Particularly in the latter years of their appalling incumbency, the secret police tortured and murdered many black citizens to ensure their ruthless hold on power – and it is to Mandela’s unblemished credit that when the Nats were finally voted out of power, there was little vengeful retribution on the part of the newly enfranchised black majority. And the Truth and Reconciliation Commission to bring out into the open innumerable horrific events engineered by a cold, cruel government, was an important safety valve for airing understandably shocking grievances.


But it is a cruel irony that while black citizens now have the vote, most have little else. Poverty is widespread, crime rates are very high – and reckless promises on the part of black leaders that there would be jobs and rising standards of living for all in the new South Africa have not materialised for millions of embittered black citizens – and endemic corruption at the very highest levels has exacerbated matters.


UBU is set in this latter period. It’s ribald, whacky, loud and hugely entertaining. It is also very disturbing. The two main protagonists are Pa Ubu, played by Dawid Minnaar, the former policeman (who doesn’t really regret anything he’s done) and Ma Ubu, his black wife in a relationship that would have been unthinkable and severely punished in apartheid South Africa.


As Ma Ubu, Busi Zokufa is a delight. With a booming voice, which occasionally alters to a squeak – and immense energy, she moves about the stage as if it were her natural milieu. Alistair McCall Smith’s description of Precious Ramotswe of No.1 Ladies’ Detective Agency as ‘traditionally built’ would apply, too, to Ma Ubu, who, delightfully, trips the light fantastic, moving about the stage as if it were her natural milieu. Minnaar, on the other hand, invariably garbed in underpants and vest (has he any other clothes, I wonder?) is a dour presence with an absolutely authentic Afrikaans accent. The two get on fairly well but there’s tension and some bitterness between the two because of Pa Ubu’s philandering ways.


Added to the mix are three puppeteers who do wonders with three scene-stealing dog heads and a rather crotchety but articulate crocodile.


Reminders of the country’s violent recent past are provided by confronting black-and-white drawings of people being tortured at the hands of the police. These are flashed onto a screen at the rear of the stage. They need no explanation and add significantly to the air of foreboding that is a hallmark of the production.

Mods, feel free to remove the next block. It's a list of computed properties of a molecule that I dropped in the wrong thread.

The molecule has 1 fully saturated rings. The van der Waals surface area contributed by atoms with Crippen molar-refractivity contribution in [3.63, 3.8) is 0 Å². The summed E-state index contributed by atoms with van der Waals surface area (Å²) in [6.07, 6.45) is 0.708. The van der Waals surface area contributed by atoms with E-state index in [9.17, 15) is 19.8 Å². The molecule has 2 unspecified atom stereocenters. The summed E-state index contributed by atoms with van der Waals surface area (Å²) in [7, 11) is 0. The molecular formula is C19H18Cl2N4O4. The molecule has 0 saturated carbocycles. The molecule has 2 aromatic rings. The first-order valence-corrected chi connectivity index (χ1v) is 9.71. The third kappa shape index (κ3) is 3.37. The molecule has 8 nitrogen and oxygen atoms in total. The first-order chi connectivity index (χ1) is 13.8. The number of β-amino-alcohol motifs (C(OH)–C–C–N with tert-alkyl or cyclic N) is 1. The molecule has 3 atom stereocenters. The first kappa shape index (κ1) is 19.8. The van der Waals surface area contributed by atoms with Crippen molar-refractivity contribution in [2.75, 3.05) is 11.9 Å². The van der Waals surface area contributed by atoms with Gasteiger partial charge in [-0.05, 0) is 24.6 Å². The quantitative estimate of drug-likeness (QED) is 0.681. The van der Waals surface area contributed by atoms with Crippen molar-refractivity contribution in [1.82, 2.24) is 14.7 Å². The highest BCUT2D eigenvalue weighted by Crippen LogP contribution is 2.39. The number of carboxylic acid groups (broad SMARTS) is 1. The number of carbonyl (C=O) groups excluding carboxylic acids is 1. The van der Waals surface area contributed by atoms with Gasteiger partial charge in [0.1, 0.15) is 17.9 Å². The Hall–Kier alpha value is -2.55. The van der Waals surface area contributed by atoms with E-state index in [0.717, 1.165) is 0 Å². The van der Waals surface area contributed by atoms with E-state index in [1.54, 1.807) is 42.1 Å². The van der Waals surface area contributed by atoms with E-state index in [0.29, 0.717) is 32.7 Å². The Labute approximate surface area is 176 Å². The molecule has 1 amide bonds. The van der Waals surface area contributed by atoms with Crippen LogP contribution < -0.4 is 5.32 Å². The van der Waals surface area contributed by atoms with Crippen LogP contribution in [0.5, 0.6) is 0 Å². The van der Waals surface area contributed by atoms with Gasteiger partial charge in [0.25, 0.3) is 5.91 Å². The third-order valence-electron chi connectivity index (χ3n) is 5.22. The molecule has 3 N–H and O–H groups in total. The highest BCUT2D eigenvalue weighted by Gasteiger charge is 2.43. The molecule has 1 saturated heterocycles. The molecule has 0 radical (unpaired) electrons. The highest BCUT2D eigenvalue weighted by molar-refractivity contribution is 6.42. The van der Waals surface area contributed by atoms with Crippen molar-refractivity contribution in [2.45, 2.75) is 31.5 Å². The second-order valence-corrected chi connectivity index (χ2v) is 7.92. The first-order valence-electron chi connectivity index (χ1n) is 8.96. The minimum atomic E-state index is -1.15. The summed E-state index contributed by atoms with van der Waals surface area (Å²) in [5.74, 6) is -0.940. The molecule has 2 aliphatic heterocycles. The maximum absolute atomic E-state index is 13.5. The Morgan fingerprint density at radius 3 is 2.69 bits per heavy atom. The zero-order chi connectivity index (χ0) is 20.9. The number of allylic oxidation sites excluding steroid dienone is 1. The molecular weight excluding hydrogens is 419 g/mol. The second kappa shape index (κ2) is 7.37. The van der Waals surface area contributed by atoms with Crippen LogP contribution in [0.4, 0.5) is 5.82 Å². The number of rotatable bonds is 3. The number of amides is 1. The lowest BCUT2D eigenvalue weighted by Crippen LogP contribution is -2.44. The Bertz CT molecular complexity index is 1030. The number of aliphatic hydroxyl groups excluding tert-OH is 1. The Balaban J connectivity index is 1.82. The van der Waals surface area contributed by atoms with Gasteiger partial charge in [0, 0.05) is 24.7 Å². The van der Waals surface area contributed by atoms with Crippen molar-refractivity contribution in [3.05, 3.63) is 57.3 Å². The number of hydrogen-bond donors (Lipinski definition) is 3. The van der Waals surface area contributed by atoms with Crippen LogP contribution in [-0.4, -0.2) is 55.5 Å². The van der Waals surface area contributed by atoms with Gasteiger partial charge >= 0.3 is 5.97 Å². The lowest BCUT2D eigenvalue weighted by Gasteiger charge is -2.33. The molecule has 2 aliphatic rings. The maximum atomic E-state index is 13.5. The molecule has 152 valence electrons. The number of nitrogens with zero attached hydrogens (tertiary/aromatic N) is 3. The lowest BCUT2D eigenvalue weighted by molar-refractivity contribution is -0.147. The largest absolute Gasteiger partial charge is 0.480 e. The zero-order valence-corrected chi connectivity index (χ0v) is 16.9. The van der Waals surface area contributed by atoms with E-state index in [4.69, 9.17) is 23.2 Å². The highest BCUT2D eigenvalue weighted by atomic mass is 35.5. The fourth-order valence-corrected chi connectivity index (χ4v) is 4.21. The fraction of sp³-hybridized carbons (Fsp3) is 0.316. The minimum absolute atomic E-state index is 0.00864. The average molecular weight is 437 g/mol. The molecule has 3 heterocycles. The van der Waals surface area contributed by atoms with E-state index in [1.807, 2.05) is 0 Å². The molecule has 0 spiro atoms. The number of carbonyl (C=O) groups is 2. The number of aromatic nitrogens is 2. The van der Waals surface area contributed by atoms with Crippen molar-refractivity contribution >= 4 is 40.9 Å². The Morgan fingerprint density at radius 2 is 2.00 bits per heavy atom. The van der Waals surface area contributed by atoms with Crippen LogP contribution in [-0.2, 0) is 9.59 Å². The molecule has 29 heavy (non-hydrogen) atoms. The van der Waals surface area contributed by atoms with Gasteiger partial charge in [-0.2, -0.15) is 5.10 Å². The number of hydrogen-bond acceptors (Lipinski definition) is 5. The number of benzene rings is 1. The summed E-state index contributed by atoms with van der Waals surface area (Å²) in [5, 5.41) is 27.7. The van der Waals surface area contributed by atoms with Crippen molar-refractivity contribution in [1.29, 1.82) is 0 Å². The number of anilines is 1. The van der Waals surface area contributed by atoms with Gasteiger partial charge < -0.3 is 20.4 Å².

I hope UBU is seen by many around the world. It certainly deserves a long run.

Fringe Festival

Opera Undressed

Penny Shaw (soprano)/ Tommaso Pollio (keyboartd)

Casa Mondo Tent, Russell Square

reviewed by Neville Cohn



Penny Shaw FRINGEWORLD Festival Opera Undressed 19 to 22 Feb 2015 Casa Mondo image by Jay AutyIt was a first­time experience for me: a striptease on the part of the accompanist for a program of well ­loved opera arias.

Initially, it was off with the jacket and bowtie. Then trousers were removed revealing bright green board shorts and hairy legs. There was more to come, though, with board shorts also removed to present very upmarket, multi­coloured underpants.

I hope that these extraordinary goings ­on do not trigger a craze for similar entertainments.

From a purely musical point of view, though, there was much that was thoroughly worthwhile in a performance that maintained focus, momentum and good humour on the part of soprano Penny Shaw despite having to contend with less­than­ideal performing conditions. And not even Tommaso Pollio’s burlesque­type antics could detract from commendably focussed vocal artistry.

Throughout, Shaw reached out to the audience with excellent diction and a delightful sense of humour. But I’d very much have liked to listen to this recital without maddening sonic intrusions –

doef­doef thumping (from some distant rock band?) and irritating machinery noise (could this have been from the air conditioners?) – and a busily fidgeting photographer nearby.

Penny Shaw has a voice that projects confidently and meaningfully – and it is complemented by Pollio’s profoundly musical presence at the keyboard.

There was also a jolly music quiz in which three brave concertgoers volunteered to take part as contestants, sparking a good deal of merriment from both participants and audience, the former offered Lindt chocolates in bright red wrappers.

I can’t recall such uncomfortable seats – bare planks! ­ since attending Pagel’s Circus in Cape Town when I was about 8 years old.